Ouroux en Morvan, France
An actor’s best lines are usually written by somebody else and Sean Penn may come to regret airing his lopsided views on the Falklands. But I was shocked by Jenny Diski’s unreconstructed Thatcher Basher rant on the subject (LRB, 8 March). I can never understand why people think there is anything embarrassingly imperialistic about the three thousand Falkland islanders wishing to remain British. There is nothing racist about their claim, and no disenfranchised, downtrodden Spanish-speaking mass yearning for enosis with the motherland.
Diski says that it is ludicrous for Britain to retain islands that are geographically much closer to Argentina than the United Kingdom. By the same yardstick the Turks have the right to continue to ignore UN resolutions and occupy over a third of Cyprus; Greece’s Dodecanese archipelago should also be Turkish and the Channel Islands should be surrendered to the French. They are certainly much closer to France than the Falklands are to Argentina.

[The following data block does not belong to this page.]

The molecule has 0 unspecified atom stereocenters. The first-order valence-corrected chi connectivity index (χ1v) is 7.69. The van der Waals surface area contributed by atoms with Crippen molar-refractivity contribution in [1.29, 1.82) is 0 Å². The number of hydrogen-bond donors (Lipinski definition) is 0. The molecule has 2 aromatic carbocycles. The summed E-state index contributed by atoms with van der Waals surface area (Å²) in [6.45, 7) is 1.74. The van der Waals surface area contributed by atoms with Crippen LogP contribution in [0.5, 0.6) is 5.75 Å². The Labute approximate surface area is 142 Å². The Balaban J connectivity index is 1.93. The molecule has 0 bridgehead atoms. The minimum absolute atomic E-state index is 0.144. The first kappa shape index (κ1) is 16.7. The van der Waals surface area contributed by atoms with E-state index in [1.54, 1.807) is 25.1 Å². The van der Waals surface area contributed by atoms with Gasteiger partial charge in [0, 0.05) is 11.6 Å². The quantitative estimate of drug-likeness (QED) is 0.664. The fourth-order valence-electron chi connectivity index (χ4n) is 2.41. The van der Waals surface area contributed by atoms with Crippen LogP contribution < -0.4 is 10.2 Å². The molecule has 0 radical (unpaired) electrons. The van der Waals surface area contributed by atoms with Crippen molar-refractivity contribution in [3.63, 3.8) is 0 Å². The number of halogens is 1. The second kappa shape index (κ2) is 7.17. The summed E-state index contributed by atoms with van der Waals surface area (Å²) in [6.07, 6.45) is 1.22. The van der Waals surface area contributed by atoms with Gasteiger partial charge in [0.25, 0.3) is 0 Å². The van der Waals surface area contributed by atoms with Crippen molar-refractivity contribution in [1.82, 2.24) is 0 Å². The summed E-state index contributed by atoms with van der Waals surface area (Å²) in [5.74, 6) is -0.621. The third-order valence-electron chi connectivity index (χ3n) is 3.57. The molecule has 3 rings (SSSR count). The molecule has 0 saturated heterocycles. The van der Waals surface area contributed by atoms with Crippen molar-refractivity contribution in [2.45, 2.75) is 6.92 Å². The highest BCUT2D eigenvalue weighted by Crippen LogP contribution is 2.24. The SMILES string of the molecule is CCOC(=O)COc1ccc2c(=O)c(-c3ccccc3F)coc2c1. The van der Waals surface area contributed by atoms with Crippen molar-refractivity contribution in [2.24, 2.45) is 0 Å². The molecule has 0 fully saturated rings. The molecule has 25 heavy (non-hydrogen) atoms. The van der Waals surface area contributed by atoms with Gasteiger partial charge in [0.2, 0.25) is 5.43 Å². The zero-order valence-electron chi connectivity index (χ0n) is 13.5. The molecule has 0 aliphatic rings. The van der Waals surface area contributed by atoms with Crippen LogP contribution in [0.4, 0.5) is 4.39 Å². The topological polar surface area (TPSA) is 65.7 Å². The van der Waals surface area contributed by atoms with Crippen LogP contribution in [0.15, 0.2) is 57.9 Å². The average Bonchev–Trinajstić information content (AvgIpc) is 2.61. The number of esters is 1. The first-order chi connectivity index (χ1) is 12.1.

Rosemary Hill, in her review of Helen Rappaport’s Magnificent Obsession, refers to the ‘late and childless marriage of convenience between William and Adelaide’ (LRB, 23 February). It was not childless: two girls were born, but lived for only a short time, and there were several miscarriages. Also, to call Prince Albert’s father ‘Bavarian’ is eccentric in the extreme.
James Stevens Curl
Holywood, County Down
Charlotte Brontë didn’t straightforwardly kill off the fictional counterpart of her teacher, as Brian Bracken’s comment about the end of Villette suggests (LRB, 8 March). Brontë herself described the ending as a ‘little puzzle’. This seems to have been taken as an invitation to see through what should puzzle nobody. Villette has been said to be the earliest English novel which seriously contemplates lasting unhappiness for its heroine. It certainly contemplates it, but I don’t believe that’s the issue.